Te Herenga Waka’s trans-Tasman research collaborators – the Ferrier Research Institute at Victoria University of Wellington and the Malaghan Institute of Medical Research in New Zealand, as well as the Peter Doherty Institute for Infection and immunity in Australia have developed an mRNA-based vaccine that can effectively target and stimulate protective responses of immune cells against the parasite that causes malaria Plasmodium in preclinical models.
Professor Gavin Painter of the Ferrier Research Institute says the approach is distinctive because the team leveraged years of previous research from the University of Melbourne’s Professor Bill Heath at the Doherty Institute and Professor Ian Hermans of the Malaghan Institute .
“Thanks to this synergy, we were able to design and validate an example of an mRNA vaccine that works by generating liver-resident memory cells in a malaria model,” explains Professor Painter.
“This demonstrates the enormous potential of RNA technology to solve some of the world’s biggest health problems, as well as the growing capacity and expertise in developing mRNA vaccines here in New Zealand and Australia .”
Collaborative research into a new malaria target initially focused on peptide-based vaccines. However, in 2018 the team changed their approach and began studying RNA-based vaccines – a decision which, so far, appears to have paid off with the recent success of RNA technology in the vaccine development.
“While our malaria-targeting peptide vaccines contain only small protein fragments of a malaria protein, mRNA vaccines encode an entire malaria protein,” explains Dr Lauren Holz of the University of Melbourne , research fellow at the Doherty Institute and co-author of the study. paper.
“This is a real strength because it means we can generate a broader and hopefully more protective immune response.”
To provide additional protection, the mRNA vaccine was combined with an adjuvant – initially developed at the Malaghan and Ferrier institutes for cancer immunotherapies – which targets and stimulates specific immune cells in the liver. This additional ingredient helps localize the RNA vaccine response to the liver, a key site for preventing the parasite from growing and maturing in the body.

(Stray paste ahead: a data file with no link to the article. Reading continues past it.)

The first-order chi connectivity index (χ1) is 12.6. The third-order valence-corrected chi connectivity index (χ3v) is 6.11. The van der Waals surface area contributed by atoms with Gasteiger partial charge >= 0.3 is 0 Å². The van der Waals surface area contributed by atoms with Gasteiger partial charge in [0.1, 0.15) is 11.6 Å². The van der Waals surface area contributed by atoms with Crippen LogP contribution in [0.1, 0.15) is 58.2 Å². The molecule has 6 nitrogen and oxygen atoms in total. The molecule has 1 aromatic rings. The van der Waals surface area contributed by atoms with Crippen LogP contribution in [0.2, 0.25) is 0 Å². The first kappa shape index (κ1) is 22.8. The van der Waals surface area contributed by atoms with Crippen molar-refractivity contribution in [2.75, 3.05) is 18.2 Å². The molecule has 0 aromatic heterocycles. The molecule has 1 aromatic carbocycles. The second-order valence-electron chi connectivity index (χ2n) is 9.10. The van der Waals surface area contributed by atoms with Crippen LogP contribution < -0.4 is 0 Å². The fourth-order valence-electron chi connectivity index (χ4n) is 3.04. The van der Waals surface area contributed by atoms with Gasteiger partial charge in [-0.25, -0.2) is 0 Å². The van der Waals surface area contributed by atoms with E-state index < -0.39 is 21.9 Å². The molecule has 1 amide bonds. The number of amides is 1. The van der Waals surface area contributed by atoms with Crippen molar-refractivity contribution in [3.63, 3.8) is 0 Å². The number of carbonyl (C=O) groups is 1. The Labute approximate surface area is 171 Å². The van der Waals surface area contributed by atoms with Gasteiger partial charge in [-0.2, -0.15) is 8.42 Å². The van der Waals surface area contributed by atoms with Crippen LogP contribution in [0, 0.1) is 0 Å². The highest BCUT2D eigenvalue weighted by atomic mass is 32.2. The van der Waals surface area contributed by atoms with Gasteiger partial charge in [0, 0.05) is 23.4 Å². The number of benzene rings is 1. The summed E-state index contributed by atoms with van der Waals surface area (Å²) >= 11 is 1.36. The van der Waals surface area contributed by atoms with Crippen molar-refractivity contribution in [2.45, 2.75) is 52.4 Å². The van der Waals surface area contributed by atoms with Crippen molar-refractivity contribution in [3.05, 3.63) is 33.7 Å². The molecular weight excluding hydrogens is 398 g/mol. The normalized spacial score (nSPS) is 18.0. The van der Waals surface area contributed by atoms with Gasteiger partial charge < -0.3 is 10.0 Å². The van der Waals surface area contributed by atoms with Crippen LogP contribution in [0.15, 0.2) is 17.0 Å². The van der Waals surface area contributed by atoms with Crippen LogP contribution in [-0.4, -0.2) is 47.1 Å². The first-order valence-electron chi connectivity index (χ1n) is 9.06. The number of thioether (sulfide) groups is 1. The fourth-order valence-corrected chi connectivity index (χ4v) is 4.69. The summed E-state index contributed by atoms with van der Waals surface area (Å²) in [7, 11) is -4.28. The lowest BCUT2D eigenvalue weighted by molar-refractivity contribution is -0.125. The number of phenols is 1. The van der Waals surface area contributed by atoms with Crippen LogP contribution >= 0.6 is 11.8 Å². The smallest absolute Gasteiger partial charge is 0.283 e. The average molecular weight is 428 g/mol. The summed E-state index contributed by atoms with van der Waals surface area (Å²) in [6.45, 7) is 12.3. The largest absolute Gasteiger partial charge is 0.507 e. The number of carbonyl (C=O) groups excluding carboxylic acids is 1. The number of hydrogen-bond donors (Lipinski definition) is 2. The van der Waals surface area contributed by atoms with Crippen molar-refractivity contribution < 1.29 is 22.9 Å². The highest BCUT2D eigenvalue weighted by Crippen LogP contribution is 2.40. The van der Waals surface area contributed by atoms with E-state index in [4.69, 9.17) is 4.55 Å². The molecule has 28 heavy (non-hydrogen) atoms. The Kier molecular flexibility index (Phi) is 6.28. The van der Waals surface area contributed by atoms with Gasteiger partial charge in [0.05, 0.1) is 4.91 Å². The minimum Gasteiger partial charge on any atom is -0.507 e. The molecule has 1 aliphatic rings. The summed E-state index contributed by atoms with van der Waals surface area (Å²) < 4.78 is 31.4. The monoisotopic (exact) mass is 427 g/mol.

“When the parasite first enters the bloodstream, it travels to the liver where it grows and matures before infecting blood cells, which is when symptoms of the disease appear,” explains Dr. Mitch Ganley, postdoctoral researcher at the Ferrier Research Institute, and co-author of the study.
“Unlike the COVID-19 vaccine which works by neutralizing antibodies, our unique approach relies on T cells which play a critical role in immunity. Specifically, a type of T cell called a tissue-resident memory T cell that stops malaria. liver infection to completely stop the spread of the infection.
Dr. Holz says the main advantage of this vaccine is that it is not affected by previous exposure to malaria.
“Many malaria vaccines in trials have worked very well in animal models or when given to people who have never had malaria before, but they do not work well when given to people living in areas where malaria is endemic. In contrast, our vaccine is still able to generate liver-specific protective immune cells and provide protection even when animal models have been pre-exposed to the disease,” explains the Dr. Holz.
The research team is currently working to bring the vaccine into human clinical trials, which are expected to last several years.
This research was published in Natural immunology(DOI: 10.1038/s41590-023-01562-6).